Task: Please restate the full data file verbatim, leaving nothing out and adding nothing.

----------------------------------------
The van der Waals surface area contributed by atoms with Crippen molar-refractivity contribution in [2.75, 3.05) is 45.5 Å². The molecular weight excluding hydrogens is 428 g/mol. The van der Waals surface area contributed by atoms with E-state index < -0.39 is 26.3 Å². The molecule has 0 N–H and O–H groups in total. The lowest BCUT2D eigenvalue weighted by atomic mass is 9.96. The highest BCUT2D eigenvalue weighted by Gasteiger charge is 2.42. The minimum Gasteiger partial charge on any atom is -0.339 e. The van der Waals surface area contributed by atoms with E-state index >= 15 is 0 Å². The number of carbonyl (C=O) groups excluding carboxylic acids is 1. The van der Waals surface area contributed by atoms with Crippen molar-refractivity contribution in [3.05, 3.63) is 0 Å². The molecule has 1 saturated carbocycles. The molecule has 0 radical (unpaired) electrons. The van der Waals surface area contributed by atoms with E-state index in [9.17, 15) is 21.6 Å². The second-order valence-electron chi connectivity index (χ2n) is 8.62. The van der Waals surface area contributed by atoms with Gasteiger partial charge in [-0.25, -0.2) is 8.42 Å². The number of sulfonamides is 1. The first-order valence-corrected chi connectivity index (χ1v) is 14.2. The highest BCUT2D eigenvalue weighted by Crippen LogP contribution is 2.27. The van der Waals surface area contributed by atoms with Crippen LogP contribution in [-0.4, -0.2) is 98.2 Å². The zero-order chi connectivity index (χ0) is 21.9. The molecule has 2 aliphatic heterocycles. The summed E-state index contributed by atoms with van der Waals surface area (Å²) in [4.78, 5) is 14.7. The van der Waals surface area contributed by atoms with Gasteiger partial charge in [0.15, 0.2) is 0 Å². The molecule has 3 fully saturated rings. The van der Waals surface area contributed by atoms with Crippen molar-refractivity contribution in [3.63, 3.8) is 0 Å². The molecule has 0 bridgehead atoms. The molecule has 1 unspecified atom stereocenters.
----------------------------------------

The van der Waals surface area contributed by atoms with Crippen molar-refractivity contribution in [2.75, 3.05) is 45.5 Å². The molecular weight excluding hydrogens is 428 g/mol. The van der Waals surface area contributed by atoms with E-state index < -0.39 is 26.3 Å². The molecule has 0 N–H and O–H groups in total. The lowest BCUT2D eigenvalue weighted by atomic mass is 9.96. The highest BCUT2D eigenvalue weighted by Gasteiger charge is 2.42. The minimum Gasteiger partial charge on any atom is -0.339 e. The van der Waals surface area contributed by atoms with E-state index >= 15 is 0 Å². The number of carbonyl (C=O) groups excluding carboxylic acids is 1. The van der Waals surface area contributed by atoms with Crippen molar-refractivity contribution in [3.05, 3.63) is 0 Å². The molecule has 1 saturated carbocycles. The molecule has 0 radical (unpaired) electrons. The van der Waals surface area contributed by atoms with E-state index in [9.17, 15) is 21.6 Å². The second-order valence-electron chi connectivity index (χ2n) is 8.62. The van der Waals surface area contributed by atoms with Gasteiger partial charge in [-0.25, -0.2) is 8.42 Å². The number of sulfonamides is 1. The first-order valence-corrected chi connectivity index (χ1v) is 14.2. The highest BCUT2D eigenvalue weighted by Crippen LogP contribution is 2.27. The van der Waals surface area contributed by atoms with Crippen LogP contribution in [-0.4, -0.2) is 98.2 Å². The zero-order chi connectivity index (χ0) is 21.9. The molecule has 2 aliphatic heterocycles. The summed E-state index contributed by atoms with van der Waals surface area (Å²) in [4.78, 5) is 14.7. The van der Waals surface area contributed by atoms with Gasteiger partial charge in [0.15, 0.2) is 0 Å². The molecule has 3 fully saturated rings. The van der Waals surface area contributed by atoms with Crippen molar-refractivity contribution in [3.63, 3.8) is 0 Å². The molecule has 0 bridgehead atoms. The molecule has 1 unspecified atom stereocenters.